Marzi, comic book artist and part-time barrista fights evil entity with the power of art! The actual comic creation side of it is a bit too vague for my liking, especially given how important the stories are, but at least what is given is reasonable.

Apart from the whole "art creates reality" trope which I always enjoy, it's also got some fun superhero/western mashup going on. It's very much in the zone of stuff I like.
Takes a bit of time to introduce the characters and set everything up, but once the story gets going it really sucks you in. Quite literally.

The Strange Adventures of Rangergirl is a hugely impressive debut novel and one of the best I've read in a long time. A cracking story - peopled with well rounded characters and somne genuinely funny one-liners - that merrily tramples over a range of genres. Well worth checking out.
Disclaimer: I generally don't like Westerns, even with sci-fi in them, so this one was a stretch for me. It was ok. I did like the Santa Cruz setting. I think his style is better-suited to short stories, so I recommend Hart & Boot & Other Stories, which I loved, instead.
I have been reading Tim Pratts short stories for a while this is his first novel.[return]The Coffee shop Genius Loci is a gateway to the spirit world. Our Heroine author of the Comic Book The Strange Adventures of Rangergirl finds herself fighting the spirit of desolation that wants to break through It isis already affecting those she knows. Can Art triumph over desolation?
Matt Butler
Wow--this was one I picked up at a used bookstore, thinking it might give me a little bit of mindless escapism. I vastly underrated it. My wife and I both thought it was a lot of fun. Check it out! Western-tinged horror/fantasy novel about opening a door into a very bad place. Plus, most of the main characters are artists (interesting approach).
Really enjoyed this book, especially the tie-ins with proficiencies of the art school students. The ending was a bit short, making it somewhat disappointing. Could have been so much more! Still very enjoyable. Read the whole thing in two days.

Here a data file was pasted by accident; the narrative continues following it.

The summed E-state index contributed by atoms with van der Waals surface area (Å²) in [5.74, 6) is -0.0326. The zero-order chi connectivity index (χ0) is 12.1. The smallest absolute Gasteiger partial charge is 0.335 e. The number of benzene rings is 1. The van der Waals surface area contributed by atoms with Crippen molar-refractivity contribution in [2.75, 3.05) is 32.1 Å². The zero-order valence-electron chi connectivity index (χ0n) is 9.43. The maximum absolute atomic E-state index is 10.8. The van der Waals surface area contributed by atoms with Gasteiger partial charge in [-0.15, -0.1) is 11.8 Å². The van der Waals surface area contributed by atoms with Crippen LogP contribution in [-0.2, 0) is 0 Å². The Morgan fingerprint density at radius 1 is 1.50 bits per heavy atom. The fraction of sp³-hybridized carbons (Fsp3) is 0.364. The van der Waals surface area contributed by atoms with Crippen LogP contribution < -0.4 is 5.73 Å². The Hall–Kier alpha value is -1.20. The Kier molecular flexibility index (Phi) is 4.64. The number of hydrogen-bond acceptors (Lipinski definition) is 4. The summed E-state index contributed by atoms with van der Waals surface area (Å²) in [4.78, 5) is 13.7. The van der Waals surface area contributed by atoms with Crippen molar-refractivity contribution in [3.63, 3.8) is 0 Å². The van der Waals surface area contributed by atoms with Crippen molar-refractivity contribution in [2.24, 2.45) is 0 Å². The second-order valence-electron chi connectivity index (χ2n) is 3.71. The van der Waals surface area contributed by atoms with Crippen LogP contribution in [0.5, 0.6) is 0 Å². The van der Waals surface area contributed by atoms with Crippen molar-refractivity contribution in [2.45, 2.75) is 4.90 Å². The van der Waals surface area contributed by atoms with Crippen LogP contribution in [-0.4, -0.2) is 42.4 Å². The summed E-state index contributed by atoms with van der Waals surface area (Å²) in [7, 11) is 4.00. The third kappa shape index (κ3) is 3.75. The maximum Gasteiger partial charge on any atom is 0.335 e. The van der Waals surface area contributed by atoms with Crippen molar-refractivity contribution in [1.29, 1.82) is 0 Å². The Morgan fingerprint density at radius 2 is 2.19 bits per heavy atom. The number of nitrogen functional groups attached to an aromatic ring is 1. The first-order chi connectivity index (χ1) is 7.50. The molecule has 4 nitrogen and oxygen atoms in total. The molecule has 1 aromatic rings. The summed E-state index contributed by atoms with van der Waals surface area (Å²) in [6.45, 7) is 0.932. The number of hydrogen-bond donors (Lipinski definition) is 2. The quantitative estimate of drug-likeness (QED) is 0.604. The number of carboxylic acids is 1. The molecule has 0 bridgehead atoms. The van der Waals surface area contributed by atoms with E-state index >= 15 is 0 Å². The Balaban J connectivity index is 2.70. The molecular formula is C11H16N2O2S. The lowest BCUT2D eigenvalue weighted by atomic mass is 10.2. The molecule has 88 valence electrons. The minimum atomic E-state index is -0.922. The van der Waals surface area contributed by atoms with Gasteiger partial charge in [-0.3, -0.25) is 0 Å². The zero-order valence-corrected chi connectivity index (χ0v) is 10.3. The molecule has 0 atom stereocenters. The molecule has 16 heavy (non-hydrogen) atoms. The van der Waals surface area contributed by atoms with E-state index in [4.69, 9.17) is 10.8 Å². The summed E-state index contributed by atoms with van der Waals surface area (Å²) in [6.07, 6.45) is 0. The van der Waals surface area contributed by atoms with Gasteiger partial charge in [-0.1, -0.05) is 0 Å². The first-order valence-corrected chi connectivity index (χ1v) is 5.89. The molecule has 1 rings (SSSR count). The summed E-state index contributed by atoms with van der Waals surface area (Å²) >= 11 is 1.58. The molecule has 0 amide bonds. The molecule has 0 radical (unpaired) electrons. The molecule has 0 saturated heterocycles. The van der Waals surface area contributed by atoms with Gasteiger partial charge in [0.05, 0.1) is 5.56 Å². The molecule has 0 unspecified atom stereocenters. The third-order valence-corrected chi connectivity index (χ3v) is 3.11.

This book has an interesting premise, but it's one that I can't really put in a review without it being massively spoiler. There's a little more angst than I like, but it's a nifty blend of art, imagination, and coffee.
Tim Pratt is,to say the least, an interesting fellow. And this book is a grand example of why. Not to mention the fact that many of us have been to the coffeehouse in the book..truly.
It's not my kind of read so it took me a while to get into it. But very enjoyable. I like the story and how it came together. The ending seemed a bit of a let down though.
I wanted to enjoy this one more than I did. It was a fun premise, but the writing wasn't fantastic at first. I read it on vacation, so it was a good beach book.
This book is for people who like Charles De Lint but could use a break from fairies and are willing to try cowboys, earthquakes and a scorpion Spinx instead.
Ross Lockhart
The Strange Adventures of Rangergirl does some neat new tricks with the old fantasy convention of world-to-world portals. An easy recommendation.
Really fun fantasy with great characters and a lot of art/comic/movie references. That's basically all I need.
A lot of fun in the beginning, but then it got to rushing at the end, like the writer couldn't wait to be done.
Shauna Mckelly
The parts of the book that were good were notable, but the setup went on for a long time and became boring.